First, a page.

Responsible tourism: Painting holiday in Sri Lanka, 10 days
Environmental and wildlife concerns are my passion and I travel as sensitively and sustainably as I can, with and without clients. The small group size helps to limit our environmental and cultural impact.
On joining a sketching holiday I provide my clients with a sustainably-produced sketchbook from Khadi paper imported (and fairly traded) from India.
Littering is a particular bugbear of mine and can be a problem in developing countries. I come down very heavily on any client or driver who litters in front of me. I am currently seeking local anti-litter organisations/campaigns to become involved with and the recent appearance of recycling facilities in Sri Lanka is a welcome sight which I go out of my way to use and support.
I drink tap water whenever and wherever it is safe to do so in a concerted effort to avoid plastic bottles and I encourage my clients to do the same. Where this is not possible I discourage the buying of small size bottles and advise the use of reusable water carriers into which we can decant from a large vessel.
On Sri Lankan trips a visit to a sea turtle project is part of the itinerary. The project is in a beach settlement called Kosgoda. It is very small and run with the help of volunteers, donations and the entrance fee. The staff and helpers rescue turtles which could not survive in the wild (eg those that have become blinded or badly injured) along with hatching and releasing eggs. Despite being badly damaged by the tsunami in 2004 this small project trundles on and is always keen and proud to show visitors the good work they do.
Many of the hotels we use are attempting to reduce their environmental footprint and have their own policies. Most of the accommodations used have fan cooled rooms as opposed to air conditioning and one produces its own organic vegetables.
Where whale watching is offered I carefully vet the operators to ensure they are behaving in a responsible and sustainable way and make sure they are aware of the reasons they have been chosen.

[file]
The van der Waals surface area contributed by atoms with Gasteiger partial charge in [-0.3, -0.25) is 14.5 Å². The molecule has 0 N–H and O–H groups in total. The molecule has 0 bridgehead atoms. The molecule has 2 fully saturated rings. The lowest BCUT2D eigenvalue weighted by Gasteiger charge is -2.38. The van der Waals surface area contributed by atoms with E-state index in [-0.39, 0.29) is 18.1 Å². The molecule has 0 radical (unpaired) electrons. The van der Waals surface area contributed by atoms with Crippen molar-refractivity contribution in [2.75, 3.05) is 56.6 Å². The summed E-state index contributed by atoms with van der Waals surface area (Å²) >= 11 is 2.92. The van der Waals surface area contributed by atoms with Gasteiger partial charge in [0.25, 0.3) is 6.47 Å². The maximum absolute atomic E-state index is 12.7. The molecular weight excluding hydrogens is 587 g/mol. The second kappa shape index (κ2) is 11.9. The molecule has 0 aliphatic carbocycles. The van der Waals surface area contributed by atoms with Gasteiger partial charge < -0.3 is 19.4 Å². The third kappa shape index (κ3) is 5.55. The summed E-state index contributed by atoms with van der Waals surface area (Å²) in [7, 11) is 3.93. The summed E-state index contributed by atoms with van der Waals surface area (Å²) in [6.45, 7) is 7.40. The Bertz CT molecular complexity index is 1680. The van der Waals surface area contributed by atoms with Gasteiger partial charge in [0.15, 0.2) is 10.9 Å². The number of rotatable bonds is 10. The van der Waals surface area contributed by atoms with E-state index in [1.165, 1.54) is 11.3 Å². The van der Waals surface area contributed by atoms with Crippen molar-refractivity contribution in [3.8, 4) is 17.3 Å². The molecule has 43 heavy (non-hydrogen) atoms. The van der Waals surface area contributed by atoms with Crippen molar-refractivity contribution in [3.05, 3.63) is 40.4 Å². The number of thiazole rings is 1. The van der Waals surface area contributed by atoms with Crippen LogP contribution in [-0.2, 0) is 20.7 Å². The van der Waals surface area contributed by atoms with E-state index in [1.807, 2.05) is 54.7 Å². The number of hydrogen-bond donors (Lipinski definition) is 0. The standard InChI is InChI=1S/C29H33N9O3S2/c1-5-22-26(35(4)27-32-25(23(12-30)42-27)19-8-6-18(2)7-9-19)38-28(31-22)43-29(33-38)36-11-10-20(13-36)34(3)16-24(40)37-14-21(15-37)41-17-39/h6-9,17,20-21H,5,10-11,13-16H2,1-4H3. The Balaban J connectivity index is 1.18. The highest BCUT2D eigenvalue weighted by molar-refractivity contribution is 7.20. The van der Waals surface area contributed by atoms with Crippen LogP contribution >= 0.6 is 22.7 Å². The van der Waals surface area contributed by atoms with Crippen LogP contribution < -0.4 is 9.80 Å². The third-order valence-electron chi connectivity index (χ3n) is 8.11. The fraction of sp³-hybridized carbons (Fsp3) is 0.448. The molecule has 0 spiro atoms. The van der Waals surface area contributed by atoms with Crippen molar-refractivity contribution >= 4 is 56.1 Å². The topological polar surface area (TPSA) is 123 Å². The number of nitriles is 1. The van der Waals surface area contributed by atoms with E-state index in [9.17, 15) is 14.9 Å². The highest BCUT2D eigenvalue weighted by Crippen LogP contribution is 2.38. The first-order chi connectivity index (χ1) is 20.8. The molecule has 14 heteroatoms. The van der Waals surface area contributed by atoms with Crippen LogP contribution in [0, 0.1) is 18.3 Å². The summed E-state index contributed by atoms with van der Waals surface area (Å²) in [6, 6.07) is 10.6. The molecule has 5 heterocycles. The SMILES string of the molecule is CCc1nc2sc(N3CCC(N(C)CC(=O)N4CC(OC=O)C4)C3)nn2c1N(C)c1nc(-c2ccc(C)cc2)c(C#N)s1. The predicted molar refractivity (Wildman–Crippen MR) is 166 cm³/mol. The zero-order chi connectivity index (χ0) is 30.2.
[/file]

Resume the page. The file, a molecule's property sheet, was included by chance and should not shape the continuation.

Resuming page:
All clients are issued with a 'Facts about the country' information sheet at or before the time of booking which outlines cultural considerations such as what to wear and how to handle the inevitable attention received while painting. I am always quick to point out whose country we are visiting and that we have a responsibility to adapt as far as possible to the culture of the host country and not expect them to adapt to us (beyond common politeness and decency of course!) Cultural differences are very much part of the fun and interaction is always encouraged. This is pointed out in the pre-booking literature and travelling with an open mind is always emphasised.
Visits to local craft co-operatives and small art-related businesses are always included where possible. I always encourage buying items such as souvenirs and snacks from the smallest establishments and neediest people whilst emphatically discouraging donating to child-beggars which is nearly always perpetrating an undesirable and unnecessary lifestyle in the places we visit. I would always suggest giving an endearing child onlooker a quick sketch rather than a pen!
All the accommodation we use and restaurants we eat in are locally owned, locally run and employ local staff. They are all small establishments and not part of a large chain or franchise. The food is local in style and uses home-grown produce, cooked in the traditional style.
i use only local, self-employed drivers and guides and like to support new enterprises started by young people struggling to raise themselves out of poverty. These enterprises are emerging all the time and I aim to identify them as they appear and where possible, incorporate them into the itineraries.